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Hitman: Absolution (Xbox 360) Review

Hitman: Absolution image
Hitman: Absolution image
Hitman: Absolution image

At a Glance...

Formats: PC, PS3, Xbox 360
Final Score
9/ 10

User Rating
2 total ratings


We liked?

Faithful to the Hitman series
Hugely atmospheric
Solid stealth and action gameplay

Not so much?

No 1st Person mode
Some corridor levels
Instinct mode for the veterans

Final Fiendish Findings?

Hitman: Absolution is another strong instalment into the franchise. It allows you to perfect the art of the kill before melting away into the background seamlessly as part of the crowd. To create chaos through the bluff of an accident. To rampage your way through the levels with solid and intense fire fights. For continuing this unique blend of enjoyable and engrossing gameplay, it scores highly in our books.

Posted November 26, 2012 by

Full Fiendish Findings...

Having been a loyal Hitman supporter since Silent Assassin 2 came out for the Playstation 2, the latest title in this series from IO Interactive has been pretty much the only big name title I’ve had my eyes on this year. The last Hitman title (Blood Money) came out at the launch of the Xbox 360 so a return to the franchise has been long overdue.

This may sound odd, but it’s difficult to mention this game without drawing parallels to the badly executed Hitman film. In which there was a concerted attempt to show more depth and humanity to the cold as ice genetically engineered assassin. It never quite paid off however, the film lacking any of the atmosphere that made the games so engrossing to play through. Absolution does try and inject more humanity and story into Agent 47, but it arguably does a much better job than the film ever did.

The storyline focuses on Agent 47 protecting a young girl who has been subjected to the same cruel and twisted experimentations by the Agency that he too endured. As a result of this, Agent 47 turns on his long term employer and goes on the run, attempting to keep the girl safe whilst going on the offensive against both the Agency and those who attempt to kidnap the girl for financial gain. Previous Hitman games have included an overarching storyline, but this has often been played out via mission briefing updates from 47′s handler, Diana Burnwood and has felt somewhat secondary to the act of assassinating an objective. Absolution differs from the previous titles as there is a greater emphasis on the story progression through cut scenes between missions and even during them.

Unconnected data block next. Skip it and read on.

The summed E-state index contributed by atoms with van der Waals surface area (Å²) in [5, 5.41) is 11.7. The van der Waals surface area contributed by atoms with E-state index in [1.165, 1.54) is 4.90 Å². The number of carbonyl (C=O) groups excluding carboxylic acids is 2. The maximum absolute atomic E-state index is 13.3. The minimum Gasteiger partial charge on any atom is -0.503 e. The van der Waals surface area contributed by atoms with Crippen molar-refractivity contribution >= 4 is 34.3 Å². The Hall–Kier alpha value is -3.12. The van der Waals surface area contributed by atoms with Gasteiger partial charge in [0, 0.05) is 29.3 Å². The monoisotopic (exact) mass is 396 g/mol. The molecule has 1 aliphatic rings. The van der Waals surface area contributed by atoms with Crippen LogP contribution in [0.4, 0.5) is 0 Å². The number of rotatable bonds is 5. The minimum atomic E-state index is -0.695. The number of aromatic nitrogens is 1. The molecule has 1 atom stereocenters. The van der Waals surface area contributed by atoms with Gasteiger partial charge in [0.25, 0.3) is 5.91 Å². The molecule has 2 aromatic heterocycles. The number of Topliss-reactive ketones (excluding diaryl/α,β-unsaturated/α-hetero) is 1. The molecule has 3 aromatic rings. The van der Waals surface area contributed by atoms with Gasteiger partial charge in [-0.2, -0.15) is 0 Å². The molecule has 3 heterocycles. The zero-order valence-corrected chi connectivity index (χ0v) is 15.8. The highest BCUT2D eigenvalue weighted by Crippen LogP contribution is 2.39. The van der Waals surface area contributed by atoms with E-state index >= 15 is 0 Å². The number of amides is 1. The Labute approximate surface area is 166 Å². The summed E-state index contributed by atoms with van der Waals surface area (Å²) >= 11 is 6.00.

Hitman: Absolution image

The levels are significantly more interconnected than the previous games. In previous titles you would go from one level straight over to the next, often in a different country and with a very different environment. However Absolution does a good job of tying many of the levels together as a progressive sequence. One such mission involves you performing a simple hit on a would be kidnapper in a hotel. But things take a turn for the worst and soon Agent 47 is running across rooftops, entering and escaping a block of flats before attempting an incredibly tense escape from a train platform. When you focus back on that entire mission, it has quite an sense of progression that makes the story entertaining to play through.

As you narrow down on the main antagonists, newer threats and characters are added into the fold in a way that never feels clumsy. Double deals are made and the whole game carries a strong thriller vibe to the story. It does sometimes stray a little too far into the grindhouse genre than previous Hitman titles have done (including the meat packing factory in Blood Money). Nowhere is this more apparent than the focus on black humour that is prevalent throughout the game, such as being able to throw a man out of the window who has just received a call confirming that he doesn’t have  cancer.  On the whole, Absolution’s stronger focus on narrative and story is competently executed. But may be an unwelcome addition for those who are looking for more of the open sandbox assassination levels that previous titles have offered up.

Going into the gameplay, and my biggest gripe of all, is that the 1st person camera has been removed for this title. One of the things I loved about the Hitman games was that not only could you play it as a stealth game or an action game (or both), but also as a 3rd person game or a 1st person game. The latter being particularly useful and enjoyable when your cover had been blown and you had no choice but to shoot your way out of the level. This has been removed from Absolution and I’m not entirely sure why they felt the need to do so. It may have been so they could implement a cover based shooting/hiding system which is perfectly functional. But does mean that you’ll often sneak your way around a level in hiding rather than relying on your disguise and behaviour to blend in.

Hitman: Absolution Image